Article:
THE CREATING HOPE ACT: THE RARE PEDIATRIC DISEASE PRIORITY REVIEW VOUCHER INCENTIVE PROGRAM
21 U.S.C. 360ff
In the 20 years before the enactment of the Creating Hope Act, there had been only two initial FDA approvals for drugs to treat any pediatric cancer – Erwinase and Clofarabine.
By enacting the Creating Hope Act – the Rare Pediatric Disease Priority Review Voucher Program, 21 U.S.C. 360ff — Congress created a market incentive for the development of drugs for rare pediatric diseases through the establishment of a priority review voucher. Under this program, a sponsor that develops a drug or biologic for a rare pediatric disease and receives FDA approval for that drug or biologic also receives a voucher. That voucher comes with rights to FDA priority review for any other drug or biologic, including a large market adult drug or biologic that would otherwise receive standard review. This would result in the other drug or biologic getting to market many months earlier, creating significant value. The voucher is fully transferable.
The Creating Hope Act voucher is based upon a neglected tropical disease priority review voucher program that was signed into law as a provision of the Food and Drug Administration Amendments Act of 2007.
How to receive a designation and a priority review voucher
The Creating Hope Act provides for a designation process to create greater certainty earlier in the drug development process that a drug or biologic would qualify for a voucher, should it be approved.
On November 17, 2014, the FDA published a draft guidance on the Creating Hope Act entitled: Rare Pediatric Disease Priority Review Vouchers, Guidance for Industry. (see sidebar for document). There is some lack of clarity with respect to which pediatric cancers are and are not covered by the draft guidance. Sponsors who have questions about the applicability of their drug product or biologic should address the questions to the Office of Orphan Product Development at the FDA. In addition, please inform Kids v Cancer if you have continued questions.
Pursuant to the language of the Creating Hope Act, a sponsor of a drug or biologic may request that the disease for which it is developing the drug or biologic be designated as a “Rare Pediatric Disease.” In addition, the sponsor may request that the drug or biologic be designated as a “Rare Pediatric Disease Product Application.” These designations would lead to a voucher if the drug or biologic is approved
The criteria for a Rare Pediatric Disease are that the disease primarily affects individuals aged from birth to 18 years; and that the disease is rare within the meaning of the Orphan Drug Act. An orphan designation would satisfy the second criteria.
The criteria for a Rare Pediatric Disease Product Application are that a drug or biological product:
- Is for the prevention or treatment of a Rare Pediatric Disease;
- Contains no active ingredient that has been previously approved in any other application;
- Is submitted under section 505(b)(1) of this Act or section 351(a) of the Public Health Service Act;
- Itself qualifies for priority review;
- Relies on clinical data derived from studies examining a pediatric population and dosages of the drug intended for a pediatric population; and
- Does not seek approval for an adult indication before or at the same time as the pediatric indication.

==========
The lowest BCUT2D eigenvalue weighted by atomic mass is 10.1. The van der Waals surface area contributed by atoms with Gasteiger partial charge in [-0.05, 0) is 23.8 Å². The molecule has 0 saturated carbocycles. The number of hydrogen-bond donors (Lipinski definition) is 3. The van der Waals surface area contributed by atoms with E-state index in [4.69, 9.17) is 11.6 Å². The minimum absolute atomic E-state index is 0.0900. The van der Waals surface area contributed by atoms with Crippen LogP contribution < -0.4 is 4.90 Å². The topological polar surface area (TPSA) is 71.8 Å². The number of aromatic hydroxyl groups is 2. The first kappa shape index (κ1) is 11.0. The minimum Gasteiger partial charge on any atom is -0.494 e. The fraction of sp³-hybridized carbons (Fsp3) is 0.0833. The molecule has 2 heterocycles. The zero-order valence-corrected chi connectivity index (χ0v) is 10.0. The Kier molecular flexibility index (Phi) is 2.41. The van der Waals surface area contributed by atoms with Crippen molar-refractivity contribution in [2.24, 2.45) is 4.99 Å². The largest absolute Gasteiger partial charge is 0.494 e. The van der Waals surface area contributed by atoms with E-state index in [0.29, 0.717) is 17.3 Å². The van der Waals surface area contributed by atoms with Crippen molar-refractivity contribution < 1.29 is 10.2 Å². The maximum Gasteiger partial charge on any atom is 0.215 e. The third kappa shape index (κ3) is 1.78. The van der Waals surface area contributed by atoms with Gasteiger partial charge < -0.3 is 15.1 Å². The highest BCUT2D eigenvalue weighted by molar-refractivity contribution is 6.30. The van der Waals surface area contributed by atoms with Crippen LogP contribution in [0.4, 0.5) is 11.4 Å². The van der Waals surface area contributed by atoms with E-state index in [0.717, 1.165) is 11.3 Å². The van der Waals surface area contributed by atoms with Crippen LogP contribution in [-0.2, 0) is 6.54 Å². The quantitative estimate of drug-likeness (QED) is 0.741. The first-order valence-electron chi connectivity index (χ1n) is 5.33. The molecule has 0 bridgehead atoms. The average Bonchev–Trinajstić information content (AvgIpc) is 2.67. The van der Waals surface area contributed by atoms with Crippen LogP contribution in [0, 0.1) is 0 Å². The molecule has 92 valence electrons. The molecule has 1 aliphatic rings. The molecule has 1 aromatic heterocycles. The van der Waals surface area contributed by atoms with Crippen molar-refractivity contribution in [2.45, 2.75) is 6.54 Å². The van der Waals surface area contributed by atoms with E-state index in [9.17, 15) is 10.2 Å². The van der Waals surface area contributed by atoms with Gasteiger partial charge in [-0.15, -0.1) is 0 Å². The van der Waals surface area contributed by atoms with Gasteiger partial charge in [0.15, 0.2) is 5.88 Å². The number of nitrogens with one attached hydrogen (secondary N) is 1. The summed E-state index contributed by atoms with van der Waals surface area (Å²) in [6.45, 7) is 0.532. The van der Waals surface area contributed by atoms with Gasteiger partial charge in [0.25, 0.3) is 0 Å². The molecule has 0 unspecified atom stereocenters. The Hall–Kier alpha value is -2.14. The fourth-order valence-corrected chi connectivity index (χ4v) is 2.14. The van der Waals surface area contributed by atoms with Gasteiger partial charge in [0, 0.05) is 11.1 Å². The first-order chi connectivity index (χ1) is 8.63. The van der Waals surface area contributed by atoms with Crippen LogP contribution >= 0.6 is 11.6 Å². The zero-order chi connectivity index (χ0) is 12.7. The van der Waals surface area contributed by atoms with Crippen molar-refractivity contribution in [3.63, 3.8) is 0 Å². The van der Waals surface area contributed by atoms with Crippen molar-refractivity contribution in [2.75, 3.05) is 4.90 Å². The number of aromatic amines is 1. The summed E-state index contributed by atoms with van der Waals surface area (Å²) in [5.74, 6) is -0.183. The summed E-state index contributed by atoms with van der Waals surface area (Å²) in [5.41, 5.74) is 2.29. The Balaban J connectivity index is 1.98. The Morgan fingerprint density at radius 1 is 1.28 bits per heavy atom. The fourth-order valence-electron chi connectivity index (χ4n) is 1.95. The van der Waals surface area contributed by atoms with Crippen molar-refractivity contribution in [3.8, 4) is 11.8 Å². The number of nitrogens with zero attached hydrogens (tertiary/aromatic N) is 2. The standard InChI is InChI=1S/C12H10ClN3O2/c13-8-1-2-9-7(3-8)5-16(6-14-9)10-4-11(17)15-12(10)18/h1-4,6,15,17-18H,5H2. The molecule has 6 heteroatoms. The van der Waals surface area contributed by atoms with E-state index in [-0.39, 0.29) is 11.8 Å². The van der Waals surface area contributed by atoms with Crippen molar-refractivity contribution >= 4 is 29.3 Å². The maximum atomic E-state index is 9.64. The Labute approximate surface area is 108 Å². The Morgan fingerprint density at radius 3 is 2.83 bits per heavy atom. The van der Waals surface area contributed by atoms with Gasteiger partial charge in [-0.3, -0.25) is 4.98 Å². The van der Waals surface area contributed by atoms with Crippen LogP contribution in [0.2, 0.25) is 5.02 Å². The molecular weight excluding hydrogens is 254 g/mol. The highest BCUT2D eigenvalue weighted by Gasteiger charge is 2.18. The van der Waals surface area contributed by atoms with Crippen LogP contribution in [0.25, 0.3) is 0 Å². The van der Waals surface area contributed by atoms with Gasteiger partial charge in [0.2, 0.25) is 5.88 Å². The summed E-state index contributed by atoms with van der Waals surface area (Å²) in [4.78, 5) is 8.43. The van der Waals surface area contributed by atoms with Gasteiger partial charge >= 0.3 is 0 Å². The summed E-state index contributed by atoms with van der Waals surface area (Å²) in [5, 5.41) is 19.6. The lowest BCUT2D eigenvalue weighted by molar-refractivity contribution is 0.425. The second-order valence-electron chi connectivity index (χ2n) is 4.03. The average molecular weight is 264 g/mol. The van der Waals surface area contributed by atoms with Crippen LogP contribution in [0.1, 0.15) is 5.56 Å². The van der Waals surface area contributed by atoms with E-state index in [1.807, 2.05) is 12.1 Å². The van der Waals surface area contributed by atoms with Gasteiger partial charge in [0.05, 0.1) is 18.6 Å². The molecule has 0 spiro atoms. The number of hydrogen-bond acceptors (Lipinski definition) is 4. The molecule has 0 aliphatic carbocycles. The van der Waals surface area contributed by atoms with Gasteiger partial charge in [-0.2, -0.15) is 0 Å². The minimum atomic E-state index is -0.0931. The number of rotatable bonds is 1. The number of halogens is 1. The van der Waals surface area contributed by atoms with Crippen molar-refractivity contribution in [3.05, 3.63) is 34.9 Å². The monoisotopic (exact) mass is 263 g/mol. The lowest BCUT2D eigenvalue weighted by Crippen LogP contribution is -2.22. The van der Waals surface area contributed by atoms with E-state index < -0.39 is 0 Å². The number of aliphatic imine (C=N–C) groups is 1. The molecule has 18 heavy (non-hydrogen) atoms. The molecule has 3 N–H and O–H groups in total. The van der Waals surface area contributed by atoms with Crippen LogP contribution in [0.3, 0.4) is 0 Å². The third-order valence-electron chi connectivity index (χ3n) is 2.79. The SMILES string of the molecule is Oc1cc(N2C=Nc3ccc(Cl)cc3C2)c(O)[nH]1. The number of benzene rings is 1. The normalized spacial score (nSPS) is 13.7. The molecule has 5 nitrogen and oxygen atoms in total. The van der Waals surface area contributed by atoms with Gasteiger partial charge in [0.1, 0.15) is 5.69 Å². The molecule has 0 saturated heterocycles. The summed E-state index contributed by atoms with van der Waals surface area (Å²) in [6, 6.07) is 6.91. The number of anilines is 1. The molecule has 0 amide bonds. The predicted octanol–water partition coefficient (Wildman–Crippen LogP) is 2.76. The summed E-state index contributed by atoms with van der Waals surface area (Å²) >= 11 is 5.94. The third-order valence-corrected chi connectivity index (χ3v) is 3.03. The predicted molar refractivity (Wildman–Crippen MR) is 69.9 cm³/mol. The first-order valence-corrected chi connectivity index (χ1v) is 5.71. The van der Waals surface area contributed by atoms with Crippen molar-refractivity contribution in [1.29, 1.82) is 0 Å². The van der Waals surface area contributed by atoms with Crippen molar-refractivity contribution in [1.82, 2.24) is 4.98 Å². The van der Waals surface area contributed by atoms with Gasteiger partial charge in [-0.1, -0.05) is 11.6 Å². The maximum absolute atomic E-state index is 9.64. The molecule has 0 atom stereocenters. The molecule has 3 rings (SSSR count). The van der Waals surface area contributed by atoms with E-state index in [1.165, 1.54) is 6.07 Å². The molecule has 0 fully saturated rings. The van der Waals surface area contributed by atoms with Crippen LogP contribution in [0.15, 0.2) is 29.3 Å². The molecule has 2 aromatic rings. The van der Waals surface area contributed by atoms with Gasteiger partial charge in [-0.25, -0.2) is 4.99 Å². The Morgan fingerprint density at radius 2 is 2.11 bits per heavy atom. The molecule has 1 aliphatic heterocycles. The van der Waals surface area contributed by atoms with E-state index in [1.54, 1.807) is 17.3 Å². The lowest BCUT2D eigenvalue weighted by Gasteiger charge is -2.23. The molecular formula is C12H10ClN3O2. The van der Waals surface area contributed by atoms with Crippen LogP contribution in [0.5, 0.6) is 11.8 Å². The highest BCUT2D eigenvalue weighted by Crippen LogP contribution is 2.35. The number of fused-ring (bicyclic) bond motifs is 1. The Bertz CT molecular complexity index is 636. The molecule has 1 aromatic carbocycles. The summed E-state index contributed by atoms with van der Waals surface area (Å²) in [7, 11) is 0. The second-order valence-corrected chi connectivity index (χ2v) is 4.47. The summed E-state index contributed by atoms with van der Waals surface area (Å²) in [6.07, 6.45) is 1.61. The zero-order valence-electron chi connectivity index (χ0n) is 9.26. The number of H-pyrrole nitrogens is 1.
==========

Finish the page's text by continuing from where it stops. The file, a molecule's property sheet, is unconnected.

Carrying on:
How to transfer a priority review voucher
Unlike the neglected tropical disease voucher which is only transferable once, the Creating Hope Act priority review voucher has unlimited transferability and may be exercised for other drugs or biologics that the sponsor may be developing, or for drugs and biologics developed by another sponsor.
Recently, BioMarin sold a pediatric priority review voucher to Sanofi/Regeneron for $67.5M. In addition, Knights Therapeutics sold a tropical disease voucher, which would have the same valuation as a pediatric voucher, for $125M to Gilead.
How to exercise a priority review voucher
A sponsor who wishes to exercise a priority review voucher would likely have a large market adult drug or biologic that would otherwise be reviewed by the FDA pursuant to a standard review. By exercising a priority review voucher, the sponsor would then be able to receive a priority review for that drug or biologic. This would get the drug or biologic to market more quickly, perhaps ahead of a similar competing drug or biologic, thereby generating significant value. To date, no vouchers have been exercised.
The priority review voucher program does not alter the criteria for a FDA approval. Drugs subject to priority review must still conform to all the FDA requirements to be approved.
A sponsor of a drug or biologic application that is the subject of a priority review voucher shall pay a user fee. The amount of the user fee shall be based on the difference between the average cost incurred by the FDA of a priority review and the average cost incurred by the FDA of a standard review. This amount shall be adjusted annually to reflect current costs.
The Creating Hope Act provides that the sponsor must notify FDA of its intent to submit a drug application with a priority review voucher at least 90 days prior to submission. The user fee shall be due upon the notification.
Pursuant to the Creating Hope Act, the FDA may revoke a priority review voucher awarded if the Rare Pediatric Disease Product Application for which such voucher was awarded is not marketed in the United States within a year.
For more information
Further questions may be directed to Nancy Goodman at email@example.com, 646-361-3590.